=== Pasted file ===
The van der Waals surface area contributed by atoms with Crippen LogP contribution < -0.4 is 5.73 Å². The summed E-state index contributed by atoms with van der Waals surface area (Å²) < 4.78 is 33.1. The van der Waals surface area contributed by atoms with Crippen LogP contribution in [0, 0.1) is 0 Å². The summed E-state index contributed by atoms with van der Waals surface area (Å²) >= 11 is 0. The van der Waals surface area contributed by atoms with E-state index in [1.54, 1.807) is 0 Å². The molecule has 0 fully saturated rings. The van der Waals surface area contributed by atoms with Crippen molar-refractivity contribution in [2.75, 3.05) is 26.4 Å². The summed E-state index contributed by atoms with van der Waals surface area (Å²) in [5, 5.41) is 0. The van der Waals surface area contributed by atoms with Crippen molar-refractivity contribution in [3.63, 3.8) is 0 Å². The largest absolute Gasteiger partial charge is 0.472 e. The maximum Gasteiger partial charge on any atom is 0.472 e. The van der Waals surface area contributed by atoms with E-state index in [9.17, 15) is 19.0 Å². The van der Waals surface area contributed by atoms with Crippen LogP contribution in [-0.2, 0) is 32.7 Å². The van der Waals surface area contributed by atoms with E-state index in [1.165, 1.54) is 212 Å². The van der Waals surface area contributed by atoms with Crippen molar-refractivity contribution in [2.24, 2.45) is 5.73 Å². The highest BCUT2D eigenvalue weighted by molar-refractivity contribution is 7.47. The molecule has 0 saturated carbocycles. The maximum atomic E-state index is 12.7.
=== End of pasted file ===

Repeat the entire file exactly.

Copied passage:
The van der Waals surface area contributed by atoms with Crippen LogP contribution < -0.4 is 5.73 Å². The summed E-state index contributed by atoms with van der Waals surface area (Å²) < 4.78 is 33.1. The van der Waals surface area contributed by atoms with Crippen LogP contribution in [0, 0.1) is 0 Å². The summed E-state index contributed by atoms with van der Waals surface area (Å²) >= 11 is 0. The van der Waals surface area contributed by atoms with E-state index in [1.54, 1.807) is 0 Å². The molecule has 0 fully saturated rings. The van der Waals surface area contributed by atoms with Crippen molar-refractivity contribution in [2.75, 3.05) is 26.4 Å². The summed E-state index contributed by atoms with van der Waals surface area (Å²) in [5, 5.41) is 0. The van der Waals surface area contributed by atoms with Crippen molar-refractivity contribution in [3.63, 3.8) is 0 Å². The largest absolute Gasteiger partial charge is 0.472 e. The maximum Gasteiger partial charge on any atom is 0.472 e. The van der Waals surface area contributed by atoms with E-state index in [9.17, 15) is 19.0 Å². The van der Waals surface area contributed by atoms with Crippen LogP contribution in [-0.2, 0) is 32.7 Å². The van der Waals surface area contributed by atoms with E-state index in [1.165, 1.54) is 212 Å². The van der Waals surface area contributed by atoms with Crippen molar-refractivity contribution in [2.24, 2.45) is 5.73 Å². The highest BCUT2D eigenvalue weighted by molar-refractivity contribution is 7.47. The molecule has 0 saturated carbocycles. The maximum atomic E-state index is 12.7.